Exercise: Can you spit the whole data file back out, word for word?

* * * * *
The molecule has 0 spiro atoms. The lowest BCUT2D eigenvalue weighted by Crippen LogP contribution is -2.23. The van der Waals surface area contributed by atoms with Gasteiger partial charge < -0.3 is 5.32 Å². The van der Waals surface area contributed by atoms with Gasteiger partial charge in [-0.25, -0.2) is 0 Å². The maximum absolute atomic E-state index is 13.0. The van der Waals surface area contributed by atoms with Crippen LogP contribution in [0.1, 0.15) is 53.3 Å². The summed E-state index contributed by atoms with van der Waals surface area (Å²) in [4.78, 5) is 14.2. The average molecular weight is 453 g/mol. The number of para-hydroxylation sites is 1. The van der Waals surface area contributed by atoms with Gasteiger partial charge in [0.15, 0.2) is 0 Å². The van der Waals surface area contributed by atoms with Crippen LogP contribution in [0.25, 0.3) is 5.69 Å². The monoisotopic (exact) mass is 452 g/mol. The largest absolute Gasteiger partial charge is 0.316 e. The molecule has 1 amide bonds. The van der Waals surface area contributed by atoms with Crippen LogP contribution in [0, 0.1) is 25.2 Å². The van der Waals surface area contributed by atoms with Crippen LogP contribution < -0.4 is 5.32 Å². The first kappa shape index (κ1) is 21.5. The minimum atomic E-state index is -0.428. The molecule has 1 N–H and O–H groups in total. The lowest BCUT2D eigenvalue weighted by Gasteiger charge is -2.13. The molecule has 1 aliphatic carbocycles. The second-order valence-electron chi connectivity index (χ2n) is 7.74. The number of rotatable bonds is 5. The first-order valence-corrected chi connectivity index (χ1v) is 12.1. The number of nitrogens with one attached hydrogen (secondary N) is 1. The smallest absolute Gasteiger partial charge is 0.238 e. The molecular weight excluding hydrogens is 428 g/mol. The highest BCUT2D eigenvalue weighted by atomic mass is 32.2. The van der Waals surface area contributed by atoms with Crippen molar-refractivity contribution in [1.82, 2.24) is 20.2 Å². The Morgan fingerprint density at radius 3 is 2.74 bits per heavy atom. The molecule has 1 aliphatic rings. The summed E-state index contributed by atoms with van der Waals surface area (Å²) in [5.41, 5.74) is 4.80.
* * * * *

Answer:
The molecule has 0 spiro atoms. The lowest BCUT2D eigenvalue weighted by Crippen LogP contribution is -2.23. The van der Waals surface area contributed by atoms with Gasteiger partial charge < -0.3 is 5.32 Å². The van der Waals surface area contributed by atoms with Gasteiger partial charge in [-0.25, -0.2) is 0 Å². The maximum absolute atomic E-state index is 13.0. The van der Waals surface area contributed by atoms with Crippen LogP contribution in [0.1, 0.15) is 53.3 Å². The summed E-state index contributed by atoms with van der Waals surface area (Å²) in [4.78, 5) is 14.2. The average molecular weight is 453 g/mol. The number of para-hydroxylation sites is 1. The van der Waals surface area contributed by atoms with Gasteiger partial charge in [0.15, 0.2) is 0 Å². The van der Waals surface area contributed by atoms with Crippen LogP contribution in [0.25, 0.3) is 5.69 Å². The monoisotopic (exact) mass is 452 g/mol. The largest absolute Gasteiger partial charge is 0.316 e. The molecule has 1 amide bonds. The van der Waals surface area contributed by atoms with Crippen LogP contribution in [0, 0.1) is 25.2 Å². The van der Waals surface area contributed by atoms with Crippen LogP contribution < -0.4 is 5.32 Å². The first kappa shape index (κ1) is 21.5. The minimum atomic E-state index is -0.428. The molecule has 1 N–H and O–H groups in total. The lowest BCUT2D eigenvalue weighted by Gasteiger charge is -2.13. The molecule has 1 aliphatic carbocycles. The second-order valence-electron chi connectivity index (χ2n) is 7.74. The number of rotatable bonds is 5. The first-order valence-corrected chi connectivity index (χ1v) is 12.1. The number of nitrogens with one attached hydrogen (secondary N) is 1. The smallest absolute Gasteiger partial charge is 0.238 e. The molecular weight excluding hydrogens is 428 g/mol. The highest BCUT2D eigenvalue weighted by atomic mass is 32.2. The van der Waals surface area contributed by atoms with Crippen molar-refractivity contribution in [1.82, 2.24) is 20.2 Å². The Morgan fingerprint density at radius 3 is 2.74 bits per heavy atom. The molecule has 1 aliphatic rings. The summed E-state index contributed by atoms with van der Waals surface area (Å²) in [5.41, 5.74) is 4.80.